It’s 4 o’clock, you can barely keep your eyes open, and you’ve got a tough decision to make. Should you ride out the exhaustion (and possibly face plant at your desk)? Or should you perk yourself up with a cup of coffee—and potentially put the good night’s sleep ahead of you in peril?
It’s a real tradeoff, and it’s hard to know if it’s one worth making. Here’s what to know about how late you can drink coffee without sacrificing sleep.
How caffeine keeps you awake
Let’s briefly refresh ourselves on how coffee provides its signature buzz in the first place. Coffee contains the central nervous system stimulant known as caffeine. Caffeine acts on a chemical in your brain called adenosine, neurologist and sleep medicine specialist Ajay Sampat, M.D., assistant clinical professor at UC Davis Health, tells SELF. “Adenosine is like a sleep-inducing molecule that your brain makes while you’re awake. The longer you’re awake, the more adenosine you have in your system,” Dr. Sampat explains. And caffeine is essentially an adenosine antagonist, binding to molecules of adenosine and lessening its sleep-inducing effects, Dr. Sampat says.
The thing is, caffeine is kind of like an obnoxious party guest: It arrives with a bang, peaks early, and then lingers for hours, long after the initial excitement has worn off. Caffeine’s primary stimulant effects occur in the first hour or so, when it reaches peak levels in your blood, according to the U.S. National Library of Medicine.“Most people feel that jolt of energy around the first 15 to 45 minutes,” Dr. Sampat says.
But it takes a long, long time for caffeine to completely leave your system, with its zippy side effects gradually wearing off as time passes and your body metabolizes it, Dr. Sampat says. Typically, the half-life of caffeine is around four to six hours, according to the Food and Drug Administration (FDA), meaning that four to six hours after consumption, about half of that caffeine is still in your system. At this point, you may still be feeling some stimulant effects of the caffeine, Dr. Sampat says. Then, another four to six hours later, half of that amount is gone. If you drink a cup of coffee containing 100 mg of caffeine at 10 a.m. (about one 8-ounce cup of coffee) as much as 25 mg may still be in your system when you lay down at 10 p.m., whereas if you drink 200 mg at 4 p.m. (twoish 8-ounce cups), about 100 mg can still be in your system at 10 p.m.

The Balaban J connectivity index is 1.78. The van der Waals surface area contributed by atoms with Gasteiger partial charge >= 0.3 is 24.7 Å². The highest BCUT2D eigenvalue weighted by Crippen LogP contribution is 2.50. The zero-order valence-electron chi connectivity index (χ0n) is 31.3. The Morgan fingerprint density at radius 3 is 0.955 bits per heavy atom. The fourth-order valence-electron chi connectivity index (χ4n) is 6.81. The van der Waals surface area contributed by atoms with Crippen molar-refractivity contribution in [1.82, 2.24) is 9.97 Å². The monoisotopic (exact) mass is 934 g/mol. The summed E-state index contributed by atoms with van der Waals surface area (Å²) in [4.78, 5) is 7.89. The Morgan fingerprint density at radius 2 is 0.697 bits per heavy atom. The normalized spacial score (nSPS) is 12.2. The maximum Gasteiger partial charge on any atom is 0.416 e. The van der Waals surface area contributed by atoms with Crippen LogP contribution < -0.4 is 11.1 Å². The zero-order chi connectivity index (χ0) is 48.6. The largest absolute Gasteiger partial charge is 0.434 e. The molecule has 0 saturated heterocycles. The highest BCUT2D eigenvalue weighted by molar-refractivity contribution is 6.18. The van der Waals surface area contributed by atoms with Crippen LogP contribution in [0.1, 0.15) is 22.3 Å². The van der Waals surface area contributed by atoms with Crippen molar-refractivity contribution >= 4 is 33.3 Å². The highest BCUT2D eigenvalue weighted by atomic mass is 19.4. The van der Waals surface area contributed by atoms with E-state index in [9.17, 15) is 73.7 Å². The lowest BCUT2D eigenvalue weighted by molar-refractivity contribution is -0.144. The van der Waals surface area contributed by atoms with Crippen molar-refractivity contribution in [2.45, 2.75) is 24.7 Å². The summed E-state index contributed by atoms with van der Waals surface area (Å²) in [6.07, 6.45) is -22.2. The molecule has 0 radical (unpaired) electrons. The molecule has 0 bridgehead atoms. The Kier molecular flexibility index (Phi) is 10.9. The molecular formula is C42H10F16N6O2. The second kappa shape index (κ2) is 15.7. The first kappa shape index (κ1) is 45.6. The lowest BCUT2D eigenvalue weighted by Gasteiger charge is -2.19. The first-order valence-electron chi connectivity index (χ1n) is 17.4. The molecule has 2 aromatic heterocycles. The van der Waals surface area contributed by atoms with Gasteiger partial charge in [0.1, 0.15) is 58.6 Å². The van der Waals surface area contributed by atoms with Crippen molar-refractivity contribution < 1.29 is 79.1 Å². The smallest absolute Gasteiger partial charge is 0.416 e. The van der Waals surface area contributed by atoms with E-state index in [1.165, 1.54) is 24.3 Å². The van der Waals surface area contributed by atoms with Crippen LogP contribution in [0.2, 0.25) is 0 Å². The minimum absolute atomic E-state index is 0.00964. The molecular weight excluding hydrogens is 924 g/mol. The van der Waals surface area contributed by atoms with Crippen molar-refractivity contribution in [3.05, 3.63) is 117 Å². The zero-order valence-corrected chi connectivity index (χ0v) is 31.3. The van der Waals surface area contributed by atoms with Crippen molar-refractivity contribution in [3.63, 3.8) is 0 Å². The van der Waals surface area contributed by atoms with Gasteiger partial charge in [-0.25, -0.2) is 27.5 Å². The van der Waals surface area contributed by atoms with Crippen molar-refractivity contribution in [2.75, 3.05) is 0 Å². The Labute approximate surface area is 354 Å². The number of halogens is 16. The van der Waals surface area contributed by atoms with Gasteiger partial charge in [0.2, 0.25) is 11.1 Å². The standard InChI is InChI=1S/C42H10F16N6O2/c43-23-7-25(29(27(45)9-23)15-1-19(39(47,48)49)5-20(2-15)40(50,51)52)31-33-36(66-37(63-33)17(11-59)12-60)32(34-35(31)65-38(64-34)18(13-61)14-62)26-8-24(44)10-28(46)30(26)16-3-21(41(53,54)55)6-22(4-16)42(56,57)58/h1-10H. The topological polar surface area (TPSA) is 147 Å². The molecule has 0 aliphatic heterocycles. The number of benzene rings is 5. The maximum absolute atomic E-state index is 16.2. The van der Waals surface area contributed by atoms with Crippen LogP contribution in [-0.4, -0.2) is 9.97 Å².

Now, whether or not having some caffeine left in your system actually messes with your sleep depends on a whole bunch of individual factors, which we’ll get to in a minute. But generally speaking, there is good evidence that caffeine can affect both the quantity and quality of sleep for many people.
Caffeine’s primary effect is that it makes it harder to fall asleep initially (also called prolonged sleep latency), Dr. Sampat says. But caffeine can also reduce your total sleep time by interrupting your sleep throughout the night. “Caffeine can increase your arousal frequency—how many times your brain wakes up each night, though you may not remember,” Dr. Sampat explains. This makes your sleep less efficient and can make you feel less refreshed in the morning. Caffeine may also interfere with the way you progress through the various stages of sleep, Dr. Sampat says, reducing the time spent in slow-wave sleep, the deepest stage of sleep. (There is also strong evidence that the more caffeine you drink and the later in the day you drink it, the more likely you are to get a bad night’s sleep, which makes perfect sense considering how half-life elimination works.)
Why caffeine affects everyone differently
So that’s the basic science on how caffeine can harm our sleep. But when it comes to how coffee impacts one person’s sleep versus another’s IRL, it can be a totally different story. We all know someone who can pound two double espressos and appear impervious to its effects, as well as someone who gets jittery after a cup of black tea. What’s the deal? “Like almost everything else in sleep medicine, there’s really just a lot of variability here,” Dr. Sampat says. “There are so many different elements with this. Every person reacts differently to [caffeine].”